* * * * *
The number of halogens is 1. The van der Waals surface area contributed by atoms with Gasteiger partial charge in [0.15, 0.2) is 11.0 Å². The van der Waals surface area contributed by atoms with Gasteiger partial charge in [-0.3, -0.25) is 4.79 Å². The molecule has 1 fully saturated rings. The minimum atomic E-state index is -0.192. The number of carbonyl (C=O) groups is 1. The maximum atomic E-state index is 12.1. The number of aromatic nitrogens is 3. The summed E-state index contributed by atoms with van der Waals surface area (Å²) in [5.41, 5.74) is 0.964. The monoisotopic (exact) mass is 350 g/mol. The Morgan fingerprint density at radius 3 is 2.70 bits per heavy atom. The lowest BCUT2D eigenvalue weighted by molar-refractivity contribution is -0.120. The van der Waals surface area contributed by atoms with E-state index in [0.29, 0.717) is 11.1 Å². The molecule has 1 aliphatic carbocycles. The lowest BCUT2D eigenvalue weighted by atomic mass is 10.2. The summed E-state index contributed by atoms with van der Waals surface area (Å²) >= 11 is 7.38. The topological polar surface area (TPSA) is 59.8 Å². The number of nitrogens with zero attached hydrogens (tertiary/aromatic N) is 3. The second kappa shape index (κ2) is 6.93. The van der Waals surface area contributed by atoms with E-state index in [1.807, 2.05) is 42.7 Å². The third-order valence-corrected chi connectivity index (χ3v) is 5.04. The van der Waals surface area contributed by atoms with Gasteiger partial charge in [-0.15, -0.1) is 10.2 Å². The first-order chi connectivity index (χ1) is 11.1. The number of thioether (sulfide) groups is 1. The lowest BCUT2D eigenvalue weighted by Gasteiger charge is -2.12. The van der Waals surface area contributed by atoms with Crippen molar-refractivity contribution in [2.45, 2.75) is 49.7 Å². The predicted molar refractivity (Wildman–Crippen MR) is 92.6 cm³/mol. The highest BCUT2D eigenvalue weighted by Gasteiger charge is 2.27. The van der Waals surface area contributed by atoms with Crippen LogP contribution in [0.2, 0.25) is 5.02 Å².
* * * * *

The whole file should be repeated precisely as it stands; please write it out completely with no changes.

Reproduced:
The number of halogens is 1. The van der Waals surface area contributed by atoms with Gasteiger partial charge in [0.15, 0.2) is 11.0 Å². The van der Waals surface area contributed by atoms with Gasteiger partial charge in [-0.3, -0.25) is 4.79 Å². The molecule has 1 fully saturated rings. The minimum atomic E-state index is -0.192. The number of carbonyl (C=O) groups is 1. The maximum atomic E-state index is 12.1. The number of aromatic nitrogens is 3. The summed E-state index contributed by atoms with van der Waals surface area (Å²) in [5.41, 5.74) is 0.964. The monoisotopic (exact) mass is 350 g/mol. The Morgan fingerprint density at radius 3 is 2.70 bits per heavy atom. The lowest BCUT2D eigenvalue weighted by molar-refractivity contribution is -0.120. The van der Waals surface area contributed by atoms with E-state index in [0.29, 0.717) is 11.1 Å². The molecule has 1 aliphatic carbocycles. The lowest BCUT2D eigenvalue weighted by atomic mass is 10.2. The summed E-state index contributed by atoms with van der Waals surface area (Å²) >= 11 is 7.38. The topological polar surface area (TPSA) is 59.8 Å². The number of nitrogens with zero attached hydrogens (tertiary/aromatic N) is 3. The second kappa shape index (κ2) is 6.93. The van der Waals surface area contributed by atoms with E-state index in [1.807, 2.05) is 42.7 Å². The third-order valence-corrected chi connectivity index (χ3v) is 5.04. The van der Waals surface area contributed by atoms with Gasteiger partial charge in [-0.15, -0.1) is 10.2 Å². The first-order chi connectivity index (χ1) is 11.1. The number of thioether (sulfide) groups is 1. The lowest BCUT2D eigenvalue weighted by Gasteiger charge is -2.12. The van der Waals surface area contributed by atoms with Crippen molar-refractivity contribution in [2.45, 2.75) is 49.7 Å². The predicted molar refractivity (Wildman–Crippen MR) is 92.6 cm³/mol. The highest BCUT2D eigenvalue weighted by Gasteiger charge is 2.27. The van der Waals surface area contributed by atoms with Crippen LogP contribution in [0.2, 0.25) is 5.02 Å².